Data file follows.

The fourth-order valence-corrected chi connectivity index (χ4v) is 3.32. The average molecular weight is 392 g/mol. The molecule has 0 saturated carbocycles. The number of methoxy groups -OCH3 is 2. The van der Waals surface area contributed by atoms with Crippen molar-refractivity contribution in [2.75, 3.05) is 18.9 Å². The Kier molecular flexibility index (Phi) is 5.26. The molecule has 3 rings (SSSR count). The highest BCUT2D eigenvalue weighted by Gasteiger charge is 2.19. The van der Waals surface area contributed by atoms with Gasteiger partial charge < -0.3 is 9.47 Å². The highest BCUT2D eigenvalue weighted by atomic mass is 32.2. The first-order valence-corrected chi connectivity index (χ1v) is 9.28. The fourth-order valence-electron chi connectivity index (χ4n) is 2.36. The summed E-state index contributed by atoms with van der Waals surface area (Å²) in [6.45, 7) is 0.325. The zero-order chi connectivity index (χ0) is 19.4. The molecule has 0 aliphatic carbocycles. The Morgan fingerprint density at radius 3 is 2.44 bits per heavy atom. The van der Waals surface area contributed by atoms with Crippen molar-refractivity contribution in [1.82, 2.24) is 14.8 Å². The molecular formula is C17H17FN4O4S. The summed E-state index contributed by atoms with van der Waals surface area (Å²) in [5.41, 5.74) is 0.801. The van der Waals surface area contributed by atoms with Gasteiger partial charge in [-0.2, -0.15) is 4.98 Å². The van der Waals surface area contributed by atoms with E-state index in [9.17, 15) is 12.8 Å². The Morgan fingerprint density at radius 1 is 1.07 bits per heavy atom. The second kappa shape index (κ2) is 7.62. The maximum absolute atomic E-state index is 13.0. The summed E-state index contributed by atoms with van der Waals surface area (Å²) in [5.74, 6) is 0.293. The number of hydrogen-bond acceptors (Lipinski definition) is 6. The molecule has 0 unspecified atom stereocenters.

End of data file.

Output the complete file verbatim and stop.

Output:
The fourth-order valence-corrected chi connectivity index (χ4v) is 3.32. The average molecular weight is 392 g/mol. The molecule has 0 saturated carbocycles. The number of methoxy groups -OCH3 is 2. The van der Waals surface area contributed by atoms with Crippen molar-refractivity contribution in [2.75, 3.05) is 18.9 Å². The Kier molecular flexibility index (Phi) is 5.26. The molecule has 3 rings (SSSR count). The highest BCUT2D eigenvalue weighted by Gasteiger charge is 2.19. The van der Waals surface area contributed by atoms with Gasteiger partial charge < -0.3 is 9.47 Å². The highest BCUT2D eigenvalue weighted by atomic mass is 32.2. The first-order valence-corrected chi connectivity index (χ1v) is 9.28. The fourth-order valence-electron chi connectivity index (χ4n) is 2.36. The summed E-state index contributed by atoms with van der Waals surface area (Å²) in [6.45, 7) is 0.325. The zero-order chi connectivity index (χ0) is 19.4. The molecule has 0 aliphatic carbocycles. The Morgan fingerprint density at radius 3 is 2.44 bits per heavy atom. The van der Waals surface area contributed by atoms with Crippen molar-refractivity contribution in [1.82, 2.24) is 14.8 Å². The molecular formula is C17H17FN4O4S. The summed E-state index contributed by atoms with van der Waals surface area (Å²) in [5.41, 5.74) is 0.801. The van der Waals surface area contributed by atoms with Gasteiger partial charge in [-0.2, -0.15) is 4.98 Å². The van der Waals surface area contributed by atoms with E-state index in [9.17, 15) is 12.8 Å². The Morgan fingerprint density at radius 1 is 1.07 bits per heavy atom. The second kappa shape index (κ2) is 7.62. The maximum absolute atomic E-state index is 13.0. The summed E-state index contributed by atoms with van der Waals surface area (Å²) in [5.74, 6) is 0.293. The number of hydrogen-bond acceptors (Lipinski definition) is 6. The molecule has 0 unspecified atom stereocenters.